DataPower will not allow modified firmwares to be uploaded to the machine. They are required to be signed by IBM.
By default, the device is ‘completely off’ with a locked down configuration. It’s up to the administrator to enable relevant services.
When something is in encrypted storage, there is no UI to get the information off of it. There is apparently some kind of special hardware device that will allow access should something go wrong.
“near-wirespeed” is now the en-vogue term when talking about performance. I’ve noticed that the marketing lingo has changed from “wirespeed” since that would be technically impossible (no delay transforms).
“The XI50 is one of IBM’s three ESB products.” I find this interesting because IBM likes to play down the ESB functionality of the DataPower box in favour of the WebSphere Enterprise Service Bus. If you’ve been reading this blog, you know my opinions on the subject.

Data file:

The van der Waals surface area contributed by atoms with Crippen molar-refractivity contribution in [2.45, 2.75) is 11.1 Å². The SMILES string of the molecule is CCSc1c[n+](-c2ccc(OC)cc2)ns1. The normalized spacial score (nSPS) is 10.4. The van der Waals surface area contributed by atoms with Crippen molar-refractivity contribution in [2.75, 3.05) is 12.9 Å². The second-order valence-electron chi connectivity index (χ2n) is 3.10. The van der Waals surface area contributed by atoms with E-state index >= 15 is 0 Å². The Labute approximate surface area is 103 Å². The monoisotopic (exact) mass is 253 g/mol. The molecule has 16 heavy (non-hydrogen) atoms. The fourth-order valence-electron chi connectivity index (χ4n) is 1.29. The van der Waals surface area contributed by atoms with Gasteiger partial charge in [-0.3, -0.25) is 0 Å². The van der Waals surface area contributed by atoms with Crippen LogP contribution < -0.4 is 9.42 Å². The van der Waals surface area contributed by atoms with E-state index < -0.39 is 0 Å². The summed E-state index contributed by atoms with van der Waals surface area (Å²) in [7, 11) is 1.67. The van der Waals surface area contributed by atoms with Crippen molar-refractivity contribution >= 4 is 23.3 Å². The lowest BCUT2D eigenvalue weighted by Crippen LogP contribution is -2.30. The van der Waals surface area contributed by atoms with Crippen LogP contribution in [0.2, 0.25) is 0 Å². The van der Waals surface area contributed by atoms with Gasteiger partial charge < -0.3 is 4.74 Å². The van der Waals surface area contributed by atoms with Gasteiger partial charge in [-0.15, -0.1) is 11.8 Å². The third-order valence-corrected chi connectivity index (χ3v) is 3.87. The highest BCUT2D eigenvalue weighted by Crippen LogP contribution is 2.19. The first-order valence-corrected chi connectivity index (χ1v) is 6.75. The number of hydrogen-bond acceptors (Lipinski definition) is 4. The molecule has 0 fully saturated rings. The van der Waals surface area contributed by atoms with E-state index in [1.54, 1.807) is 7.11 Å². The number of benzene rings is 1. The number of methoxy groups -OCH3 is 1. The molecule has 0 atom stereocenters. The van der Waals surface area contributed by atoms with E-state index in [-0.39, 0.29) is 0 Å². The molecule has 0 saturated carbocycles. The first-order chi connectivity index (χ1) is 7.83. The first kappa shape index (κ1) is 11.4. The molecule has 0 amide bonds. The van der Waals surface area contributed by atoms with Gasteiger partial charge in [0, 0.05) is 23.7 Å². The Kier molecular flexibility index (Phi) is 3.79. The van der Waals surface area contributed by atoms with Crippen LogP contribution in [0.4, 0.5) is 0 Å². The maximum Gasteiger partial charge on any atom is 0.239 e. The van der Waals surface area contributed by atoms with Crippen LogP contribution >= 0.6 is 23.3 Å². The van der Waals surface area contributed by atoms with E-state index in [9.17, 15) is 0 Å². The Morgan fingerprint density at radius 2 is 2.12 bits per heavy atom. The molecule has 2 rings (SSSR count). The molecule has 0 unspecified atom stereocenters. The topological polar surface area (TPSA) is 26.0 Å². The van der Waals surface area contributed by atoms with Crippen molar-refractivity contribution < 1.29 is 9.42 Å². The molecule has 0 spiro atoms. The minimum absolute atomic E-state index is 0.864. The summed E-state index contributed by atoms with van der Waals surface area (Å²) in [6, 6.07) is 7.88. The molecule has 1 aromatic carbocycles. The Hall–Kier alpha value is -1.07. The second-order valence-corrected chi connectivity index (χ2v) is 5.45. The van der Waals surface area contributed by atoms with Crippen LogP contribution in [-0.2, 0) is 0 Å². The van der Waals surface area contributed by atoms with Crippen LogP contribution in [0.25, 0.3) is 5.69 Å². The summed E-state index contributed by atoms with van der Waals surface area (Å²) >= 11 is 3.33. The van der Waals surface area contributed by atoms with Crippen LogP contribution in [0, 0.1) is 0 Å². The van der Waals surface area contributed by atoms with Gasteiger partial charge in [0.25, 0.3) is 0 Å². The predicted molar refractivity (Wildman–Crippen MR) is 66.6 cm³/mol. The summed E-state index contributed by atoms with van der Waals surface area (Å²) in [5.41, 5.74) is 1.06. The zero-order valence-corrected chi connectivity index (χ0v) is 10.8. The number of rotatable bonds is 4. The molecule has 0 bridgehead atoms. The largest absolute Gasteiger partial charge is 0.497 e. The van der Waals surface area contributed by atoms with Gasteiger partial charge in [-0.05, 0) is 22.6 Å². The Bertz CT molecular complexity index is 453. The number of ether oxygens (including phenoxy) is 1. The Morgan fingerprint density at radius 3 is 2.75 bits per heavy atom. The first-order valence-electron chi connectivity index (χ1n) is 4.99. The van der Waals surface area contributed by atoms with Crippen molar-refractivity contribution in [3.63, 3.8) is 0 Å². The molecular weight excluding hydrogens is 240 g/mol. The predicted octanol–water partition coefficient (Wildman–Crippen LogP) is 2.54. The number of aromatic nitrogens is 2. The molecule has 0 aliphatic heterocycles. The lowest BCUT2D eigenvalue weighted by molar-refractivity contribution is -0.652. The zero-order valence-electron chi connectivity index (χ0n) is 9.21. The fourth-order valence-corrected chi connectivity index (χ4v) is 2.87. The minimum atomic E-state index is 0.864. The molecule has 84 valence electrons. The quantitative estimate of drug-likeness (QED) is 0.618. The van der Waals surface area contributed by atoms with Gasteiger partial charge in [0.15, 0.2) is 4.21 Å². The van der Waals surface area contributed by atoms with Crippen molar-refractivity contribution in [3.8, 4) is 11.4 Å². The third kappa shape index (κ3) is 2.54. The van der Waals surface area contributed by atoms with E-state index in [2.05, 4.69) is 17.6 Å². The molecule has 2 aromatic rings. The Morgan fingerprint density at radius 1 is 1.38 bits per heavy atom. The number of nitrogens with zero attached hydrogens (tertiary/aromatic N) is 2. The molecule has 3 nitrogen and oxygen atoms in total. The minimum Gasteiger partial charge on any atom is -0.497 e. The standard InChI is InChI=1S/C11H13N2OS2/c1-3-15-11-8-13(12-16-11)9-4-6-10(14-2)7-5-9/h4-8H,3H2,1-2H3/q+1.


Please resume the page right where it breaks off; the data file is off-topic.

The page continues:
DataPower boxes in a cluster can recognize each other and have the ability to control traffic flow as a community. This is primarily used to enforce Service Lifecycle Management (SLMs).
DataPower supports WTX (WebSphere Transformation Extender) and Contivo (sp?) for mapping XML to Binary via the DataGlue engine.
‘DataGlue’ : No one was sure if this is actually an engine or just marketecture to describe the XML-Binary transformation work.
DataPower can also do content based routing, which puts it at direct competition with WebSphere Business Services Fabric as well. Actually, it’s one-up on WBSF since DataPower can do transformations. WBSF has to defer to the WebSphere Process Server runtime for that capability.
Can leverage the XML-PI (processing instruction) to modify XML data.